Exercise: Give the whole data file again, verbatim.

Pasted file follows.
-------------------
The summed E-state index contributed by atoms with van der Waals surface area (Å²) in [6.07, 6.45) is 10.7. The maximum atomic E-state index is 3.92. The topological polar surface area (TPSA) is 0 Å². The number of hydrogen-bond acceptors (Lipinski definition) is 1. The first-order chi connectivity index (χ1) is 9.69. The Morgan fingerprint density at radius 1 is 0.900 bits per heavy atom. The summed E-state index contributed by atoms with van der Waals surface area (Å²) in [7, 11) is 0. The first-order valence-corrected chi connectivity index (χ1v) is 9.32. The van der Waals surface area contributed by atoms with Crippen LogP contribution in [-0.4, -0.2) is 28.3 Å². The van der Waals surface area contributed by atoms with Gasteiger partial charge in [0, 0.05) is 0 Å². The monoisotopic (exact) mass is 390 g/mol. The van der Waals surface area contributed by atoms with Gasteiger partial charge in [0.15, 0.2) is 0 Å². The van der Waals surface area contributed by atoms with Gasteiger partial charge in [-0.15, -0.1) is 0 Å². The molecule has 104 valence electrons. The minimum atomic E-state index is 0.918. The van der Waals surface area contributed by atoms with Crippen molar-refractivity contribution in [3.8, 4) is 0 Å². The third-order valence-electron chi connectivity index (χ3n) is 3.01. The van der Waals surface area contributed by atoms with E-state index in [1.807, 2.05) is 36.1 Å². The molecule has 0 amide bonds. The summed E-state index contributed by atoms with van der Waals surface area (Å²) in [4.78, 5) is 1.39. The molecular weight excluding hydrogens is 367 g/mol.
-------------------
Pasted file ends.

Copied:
The summed E-state index contributed by atoms with van der Waals surface area (Å²) in [6.07, 6.45) is 10.7. The maximum atomic E-state index is 3.92. The topological polar surface area (TPSA) is 0 Å². The number of hydrogen-bond acceptors (Lipinski definition) is 1. The first-order chi connectivity index (χ1) is 9.69. The Morgan fingerprint density at radius 1 is 0.900 bits per heavy atom. The summed E-state index contributed by atoms with van der Waals surface area (Å²) in [7, 11) is 0. The first-order valence-corrected chi connectivity index (χ1v) is 9.32. The van der Waals surface area contributed by atoms with Crippen LogP contribution in [-0.4, -0.2) is 28.3 Å². The van der Waals surface area contributed by atoms with Gasteiger partial charge in [0, 0.05) is 0 Å². The monoisotopic (exact) mass is 390 g/mol. The van der Waals surface area contributed by atoms with Gasteiger partial charge in [0.15, 0.2) is 0 Å². The van der Waals surface area contributed by atoms with Gasteiger partial charge in [-0.15, -0.1) is 0 Å². The molecule has 104 valence electrons. The minimum atomic E-state index is 0.918. The van der Waals surface area contributed by atoms with Crippen molar-refractivity contribution in [3.8, 4) is 0 Å². The third-order valence-electron chi connectivity index (χ3n) is 3.01. The van der Waals surface area contributed by atoms with E-state index in [1.807, 2.05) is 36.1 Å². The molecule has 0 amide bonds. The summed E-state index contributed by atoms with van der Waals surface area (Å²) in [4.78, 5) is 1.39. The molecular weight excluding hydrogens is 367 g/mol.